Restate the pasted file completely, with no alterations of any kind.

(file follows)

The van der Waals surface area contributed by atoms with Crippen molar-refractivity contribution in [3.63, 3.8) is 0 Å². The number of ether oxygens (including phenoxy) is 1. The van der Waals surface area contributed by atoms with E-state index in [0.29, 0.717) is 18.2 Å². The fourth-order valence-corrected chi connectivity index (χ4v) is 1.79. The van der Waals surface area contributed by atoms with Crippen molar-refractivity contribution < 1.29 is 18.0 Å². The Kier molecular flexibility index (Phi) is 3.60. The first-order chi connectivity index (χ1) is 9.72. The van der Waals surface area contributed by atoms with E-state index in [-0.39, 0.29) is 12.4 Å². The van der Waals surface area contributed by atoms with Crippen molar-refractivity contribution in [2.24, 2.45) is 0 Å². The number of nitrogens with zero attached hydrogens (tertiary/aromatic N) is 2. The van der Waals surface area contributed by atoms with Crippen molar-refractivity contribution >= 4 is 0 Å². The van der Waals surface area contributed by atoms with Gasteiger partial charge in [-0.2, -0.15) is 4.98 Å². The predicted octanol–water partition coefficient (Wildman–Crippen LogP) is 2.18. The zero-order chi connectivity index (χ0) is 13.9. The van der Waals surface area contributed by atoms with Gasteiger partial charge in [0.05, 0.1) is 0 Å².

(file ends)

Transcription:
The van der Waals surface area contributed by atoms with Crippen molar-refractivity contribution in [3.63, 3.8) is 0 Å². The number of ether oxygens (including phenoxy) is 1. The van der Waals surface area contributed by atoms with E-state index in [0.29, 0.717) is 18.2 Å². The fourth-order valence-corrected chi connectivity index (χ4v) is 1.79. The van der Waals surface area contributed by atoms with Crippen molar-refractivity contribution < 1.29 is 18.0 Å². The Kier molecular flexibility index (Phi) is 3.60. The first-order chi connectivity index (χ1) is 9.72. The van der Waals surface area contributed by atoms with E-state index in [-0.39, 0.29) is 12.4 Å². The van der Waals surface area contributed by atoms with Crippen molar-refractivity contribution in [2.24, 2.45) is 0 Å². The number of nitrogens with zero attached hydrogens (tertiary/aromatic N) is 2. The van der Waals surface area contributed by atoms with Crippen molar-refractivity contribution >= 4 is 0 Å². The van der Waals surface area contributed by atoms with Gasteiger partial charge in [-0.2, -0.15) is 4.98 Å². The predicted octanol–water partition coefficient (Wildman–Crippen LogP) is 2.18. The zero-order chi connectivity index (χ0) is 13.9. The van der Waals surface area contributed by atoms with Gasteiger partial charge in [0.05, 0.1) is 0 Å².